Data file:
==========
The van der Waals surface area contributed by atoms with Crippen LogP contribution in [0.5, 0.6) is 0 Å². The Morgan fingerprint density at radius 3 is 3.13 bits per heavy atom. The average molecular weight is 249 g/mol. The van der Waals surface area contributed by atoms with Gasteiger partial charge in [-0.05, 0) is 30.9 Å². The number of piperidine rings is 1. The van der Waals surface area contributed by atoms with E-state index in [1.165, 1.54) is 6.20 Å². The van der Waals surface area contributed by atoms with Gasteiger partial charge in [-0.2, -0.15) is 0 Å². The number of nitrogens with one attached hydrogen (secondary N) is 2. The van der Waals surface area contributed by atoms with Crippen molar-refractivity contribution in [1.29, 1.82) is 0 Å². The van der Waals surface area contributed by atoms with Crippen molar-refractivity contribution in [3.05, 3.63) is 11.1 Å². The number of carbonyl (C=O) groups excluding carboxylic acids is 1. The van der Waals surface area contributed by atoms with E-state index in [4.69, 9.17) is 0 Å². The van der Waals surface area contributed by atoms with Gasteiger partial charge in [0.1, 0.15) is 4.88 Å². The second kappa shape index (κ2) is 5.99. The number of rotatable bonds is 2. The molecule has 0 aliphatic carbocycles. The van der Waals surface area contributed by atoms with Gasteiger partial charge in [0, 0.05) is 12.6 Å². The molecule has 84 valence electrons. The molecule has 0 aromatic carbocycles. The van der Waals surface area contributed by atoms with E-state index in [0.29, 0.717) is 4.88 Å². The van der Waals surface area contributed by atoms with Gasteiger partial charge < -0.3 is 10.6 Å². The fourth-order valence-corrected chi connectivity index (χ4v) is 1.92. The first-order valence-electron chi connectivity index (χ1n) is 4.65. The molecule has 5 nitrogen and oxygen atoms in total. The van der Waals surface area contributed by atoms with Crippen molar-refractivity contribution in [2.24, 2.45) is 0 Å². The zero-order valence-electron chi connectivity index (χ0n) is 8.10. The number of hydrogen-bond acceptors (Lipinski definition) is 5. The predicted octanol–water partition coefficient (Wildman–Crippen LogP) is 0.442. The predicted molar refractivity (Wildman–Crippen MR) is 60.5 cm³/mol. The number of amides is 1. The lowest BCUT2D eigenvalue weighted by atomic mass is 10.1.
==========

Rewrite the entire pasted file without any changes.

The van der Waals surface area contributed by atoms with Crippen LogP contribution in [0.5, 0.6) is 0 Å². The Morgan fingerprint density at radius 3 is 3.13 bits per heavy atom. The average molecular weight is 249 g/mol. The van der Waals surface area contributed by atoms with Gasteiger partial charge in [-0.05, 0) is 30.9 Å². The number of piperidine rings is 1. The van der Waals surface area contributed by atoms with E-state index in [1.165, 1.54) is 6.20 Å². The van der Waals surface area contributed by atoms with Gasteiger partial charge in [-0.2, -0.15) is 0 Å². The number of nitrogens with one attached hydrogen (secondary N) is 2. The van der Waals surface area contributed by atoms with Crippen molar-refractivity contribution in [1.29, 1.82) is 0 Å². The van der Waals surface area contributed by atoms with Crippen molar-refractivity contribution in [3.05, 3.63) is 11.1 Å². The number of carbonyl (C=O) groups excluding carboxylic acids is 1. The van der Waals surface area contributed by atoms with E-state index in [4.69, 9.17) is 0 Å². The van der Waals surface area contributed by atoms with Gasteiger partial charge in [0.1, 0.15) is 4.88 Å². The second kappa shape index (κ2) is 5.99. The number of rotatable bonds is 2. The molecule has 0 aliphatic carbocycles. The van der Waals surface area contributed by atoms with Gasteiger partial charge in [0, 0.05) is 12.6 Å². The molecule has 84 valence electrons. The molecule has 0 aromatic carbocycles. The van der Waals surface area contributed by atoms with E-state index in [0.29, 0.717) is 4.88 Å². The van der Waals surface area contributed by atoms with Gasteiger partial charge < -0.3 is 10.6 Å². The fourth-order valence-corrected chi connectivity index (χ4v) is 1.92. The first-order valence-electron chi connectivity index (χ1n) is 4.65. The molecule has 5 nitrogen and oxygen atoms in total. The van der Waals surface area contributed by atoms with Crippen molar-refractivity contribution in [2.24, 2.45) is 0 Å². The zero-order valence-electron chi connectivity index (χ0n) is 8.10. The number of hydrogen-bond acceptors (Lipinski definition) is 5. The predicted octanol–water partition coefficient (Wildman–Crippen LogP) is 0.442. The predicted molar refractivity (Wildman–Crippen MR) is 60.5 cm³/mol. The number of amides is 1. The lowest BCUT2D eigenvalue weighted by atomic mass is 10.1.